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History of the U.S. Capitol
William C. Allen (2001) 

A very special contest began in 1792. After choosing the permanent site for the United States government, along the banks of the Potomac River, President George Washington and the U.S. Congress sought proposals for the architectural design of the new Capitol building. An amateur architect from the British West Indies by the name of  Dr. William Thornton submitted the winning design.  Thornton's design laid the framework for the Capitol we see today, but many individuals have influenced the building's design and evolution over the years. At the center of William Allen's History of the United States Capitol: A Chronicle of Design, Construction, and Politics, a book prepared under the direction of the Architect of the Capitol, is the theme of the evolving, changing nature of this building which has come to stand as a symbol of the American people and American government. As Allen acknowledges in his preface, the architectural history of the United States Capitol is a complex and fascinating story that can often be seen to parallel the history of the United States.

Like so many aspects of American life, the Capitol is often viewed as a work in progress—an architectural evolution reflecting the country's own political, economic and social development. It was not the vision of a single person nor the product of a single age; rather, it was—and continues to be—the accumulation of thousands of ideas worked by thousands of people over a two-hundred-year period. Honorable and gifted political leaders, architects, and builders appear at critical moments in the Capitol's history, but the story is also tangled and enlivened by dozens of unscrupulous and obstreperous characters who complicate matters along the way.

In framing his study within the broader scope of American political and social history, Allen has given us a comprehensive analysis of the architectural development of the Capitol and the challenges faced along the way. Over the years, the construction of the Capitol has encountered a number of difficulties, ranging from fires to lack of funds. In 1814, a fire set by invading British troops devastated the structure, resulting in the need for restoration even before the building's completion. Examining the numerous revisions in design, extensions, and restorations,  Allen takes us through the travails and triumphs of the various architects, engineers, and artisans who have been instrumental in the creation of this symbol of American democracy.  Among those featured are: architect Benjamin Latrobe, whose distinctly American "corn-cob columns" drew much praise and were fortunate to survive the 1814 fire; architect Charles Bulfinch, who oversaw the first completion of the Capitol in 1830 after 37 years of construction; and landscape architect Frederick Law Olmsted, who designed the magnificent plan to beautify the Capitol grounds.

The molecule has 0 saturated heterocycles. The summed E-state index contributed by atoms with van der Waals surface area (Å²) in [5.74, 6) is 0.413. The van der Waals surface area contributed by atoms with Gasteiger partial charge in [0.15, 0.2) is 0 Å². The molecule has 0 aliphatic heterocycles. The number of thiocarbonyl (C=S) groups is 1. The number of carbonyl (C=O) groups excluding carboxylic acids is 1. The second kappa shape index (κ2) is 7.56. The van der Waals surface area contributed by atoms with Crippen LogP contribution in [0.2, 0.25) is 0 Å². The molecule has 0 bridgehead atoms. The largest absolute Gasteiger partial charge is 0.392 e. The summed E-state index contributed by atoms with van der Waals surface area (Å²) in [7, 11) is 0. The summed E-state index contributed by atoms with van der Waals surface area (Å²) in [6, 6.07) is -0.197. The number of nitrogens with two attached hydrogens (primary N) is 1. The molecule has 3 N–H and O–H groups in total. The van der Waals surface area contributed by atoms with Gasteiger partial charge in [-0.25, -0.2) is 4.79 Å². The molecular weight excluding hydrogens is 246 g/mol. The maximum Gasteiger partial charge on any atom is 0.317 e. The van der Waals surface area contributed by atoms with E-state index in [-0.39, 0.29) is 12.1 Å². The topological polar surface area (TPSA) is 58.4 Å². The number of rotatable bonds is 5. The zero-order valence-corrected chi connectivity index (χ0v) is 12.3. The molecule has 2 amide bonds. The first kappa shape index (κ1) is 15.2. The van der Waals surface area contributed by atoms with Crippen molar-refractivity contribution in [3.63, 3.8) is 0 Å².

As the subtitle of this book suggests, political battles and compromises have been as much a part of the evolution of the Capitol as artist Constantino Brumidi's frescoes and architect Thomas Walter's gleaming dome. From the often stormy relationship between Latrobe and President Thomas Jefferson, to the ironic and central involvement of a Southern senator by the name of Jefferson Davis, Allen details the role that politics and political figures have played over the years.

Allen makes use of a wide array of primary source material to tell this fascinating and often contentious story. His use of personal contemporary accounts, such as the shorthand journals of Captain Montgomery Meigs and letters from private collections, provide illuminating insights into the construction process as well as the interpersonal relationships of those involved. In addition to these written primary sources is a spectacular collection of illustrations, architectural drawings, engravings, and early photographs of the Capitol. These images effectively demonstrate the various stages of construction and the gradual progression to the modern Capitol.


 
  

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Senate's Institutional history

It was up to the first Senate in 1789 to organize, establish its rules, and set precedents that would govern its actions in years to come, evolving into a complex legislative body.


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The Senate and House of Representatives first met in New York City's Federal Hall in March 1789.  Since that time, they have occupied numerous meeting places and quarters.